A compound locus problem involves two, or occasionally more, locus conditions occurring at the same time. The different conditions in a compound locus problem are usually separated by the word "AND" or the words "AND ALSO".
A compound locus problem utilizes the basic locus theorems that you already know.
Good news -- there are no new theorems!

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Solving Compound Locus Problems:

When two locus conditions appear in a problem, you need to prepare each condition separately on the same diagram. After drawing the two separate conditions, the solution will be the locations where the two loci intersect.

Let's review the strategies for solving locus problems, with an emphasis on compound locus.

1. Draw a diagram using the given information.

2. Read carefully to determine what conditions need to be satisfied. Look for the words "AND" or "AND ALSO" separating the conditions, and choose the first locus condition.

3. Plot the first locus condition only. If you do not immediately see the first condition as an application of an existing locus theorem, start by finding ONE point that satisfies the needed conditions and plot it on your diagram. Then find several additional points that satisfy the conditions and plot them as well. Continue plotting points until you can see the pattern, or path, that is developing, and you see which locus theorem is needed.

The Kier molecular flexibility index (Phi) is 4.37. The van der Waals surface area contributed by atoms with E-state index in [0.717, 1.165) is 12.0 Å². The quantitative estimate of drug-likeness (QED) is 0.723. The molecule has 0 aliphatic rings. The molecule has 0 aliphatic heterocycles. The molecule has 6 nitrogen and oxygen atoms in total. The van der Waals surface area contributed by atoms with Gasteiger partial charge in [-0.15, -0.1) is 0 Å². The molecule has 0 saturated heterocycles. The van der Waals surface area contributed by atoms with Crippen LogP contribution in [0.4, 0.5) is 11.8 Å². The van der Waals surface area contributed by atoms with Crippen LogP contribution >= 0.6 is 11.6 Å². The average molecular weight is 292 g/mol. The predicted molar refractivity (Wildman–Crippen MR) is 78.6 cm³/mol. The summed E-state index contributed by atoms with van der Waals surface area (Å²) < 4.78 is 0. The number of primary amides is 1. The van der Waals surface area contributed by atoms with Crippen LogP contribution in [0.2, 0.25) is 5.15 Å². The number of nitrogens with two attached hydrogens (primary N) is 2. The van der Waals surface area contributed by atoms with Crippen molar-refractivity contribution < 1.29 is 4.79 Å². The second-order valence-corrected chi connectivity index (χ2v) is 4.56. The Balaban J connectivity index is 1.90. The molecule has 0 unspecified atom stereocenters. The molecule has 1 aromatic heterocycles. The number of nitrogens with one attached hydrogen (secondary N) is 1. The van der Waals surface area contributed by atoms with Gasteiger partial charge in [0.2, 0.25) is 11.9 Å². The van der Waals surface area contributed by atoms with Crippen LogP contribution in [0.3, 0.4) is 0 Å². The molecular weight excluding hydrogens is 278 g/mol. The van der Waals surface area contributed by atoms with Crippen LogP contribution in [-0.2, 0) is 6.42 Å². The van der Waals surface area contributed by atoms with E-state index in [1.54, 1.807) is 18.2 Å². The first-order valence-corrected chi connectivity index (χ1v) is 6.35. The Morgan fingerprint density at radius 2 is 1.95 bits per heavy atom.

4. Draw a dashed line, or circle, through the plotted points to show the first locus.

5. Now, plot the second locus condition on the same diagram. Temporarily ignore the first condition. Follow steps 3 and 4 again to prepare this second condition.

6. The location where the dashed lines (or circles) intersect will be the points which satisfy both conditions. These points of intersection will be your answer to the compound locus problem.

Depending upon the compound locus question, there may be one point
of intersection, two points of intersection, more than two points of intersection, or no points of intersection. Be ready for any possibility!

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At math camp, you participate in a treasure hunt based upon a series of clues.

Clue 1: Find the location equally distant from points A and B and also equally distant from ab and bc.

Clue 2: Label the point of intersection D.

Clue 3: To find the buried treasure, find the point 8 paces from point D and on segment bd2. Dig here!


Constructions are used to locate the burial location of the treasure.

Clue 1: A perpendicular bisector is constructed to locate the points equidistant from A and B, and then an angle bisector is constructed to locate the points equidistant from ab and bc.

Clue 2: Point D is labeled.

Clue 3: The point 8 paces from point D is a circle with a radius of 8 paces. The circle intersects bd2 in one location.
(Remember that bd2 stops at point D.)



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